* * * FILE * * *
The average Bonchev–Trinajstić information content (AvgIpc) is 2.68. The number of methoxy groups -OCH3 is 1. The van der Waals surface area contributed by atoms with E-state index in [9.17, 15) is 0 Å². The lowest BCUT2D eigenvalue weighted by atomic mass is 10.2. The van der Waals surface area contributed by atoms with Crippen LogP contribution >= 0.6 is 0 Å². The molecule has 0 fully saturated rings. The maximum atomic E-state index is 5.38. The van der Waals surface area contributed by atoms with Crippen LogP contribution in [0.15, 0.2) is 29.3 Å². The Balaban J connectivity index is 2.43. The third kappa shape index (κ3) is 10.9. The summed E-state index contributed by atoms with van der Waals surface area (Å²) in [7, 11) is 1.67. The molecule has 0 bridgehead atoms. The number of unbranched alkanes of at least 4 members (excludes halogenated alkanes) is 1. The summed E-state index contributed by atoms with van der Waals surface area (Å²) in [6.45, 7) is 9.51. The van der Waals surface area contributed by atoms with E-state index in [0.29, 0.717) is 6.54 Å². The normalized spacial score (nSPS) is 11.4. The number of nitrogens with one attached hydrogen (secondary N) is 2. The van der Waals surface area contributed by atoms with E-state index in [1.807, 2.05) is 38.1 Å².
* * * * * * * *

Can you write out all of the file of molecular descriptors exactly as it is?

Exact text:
The average Bonchev–Trinajstić information content (AvgIpc) is 2.68. The number of methoxy groups -OCH3 is 1. The van der Waals surface area contributed by atoms with E-state index in [9.17, 15) is 0 Å². The lowest BCUT2D eigenvalue weighted by atomic mass is 10.2. The van der Waals surface area contributed by atoms with Crippen LogP contribution >= 0.6 is 0 Å². The molecule has 0 fully saturated rings. The maximum atomic E-state index is 5.38. The van der Waals surface area contributed by atoms with Crippen LogP contribution in [0.15, 0.2) is 29.3 Å². The Balaban J connectivity index is 2.43. The third kappa shape index (κ3) is 10.9. The summed E-state index contributed by atoms with van der Waals surface area (Å²) in [7, 11) is 1.67. The molecule has 0 bridgehead atoms. The number of unbranched alkanes of at least 4 members (excludes halogenated alkanes) is 1. The summed E-state index contributed by atoms with van der Waals surface area (Å²) in [6.45, 7) is 9.51. The van der Waals surface area contributed by atoms with E-state index in [0.29, 0.717) is 6.54 Å². The normalized spacial score (nSPS) is 11.4. The number of nitrogens with one attached hydrogen (secondary N) is 2. The van der Waals surface area contributed by atoms with E-state index in [1.807, 2.05) is 38.1 Å².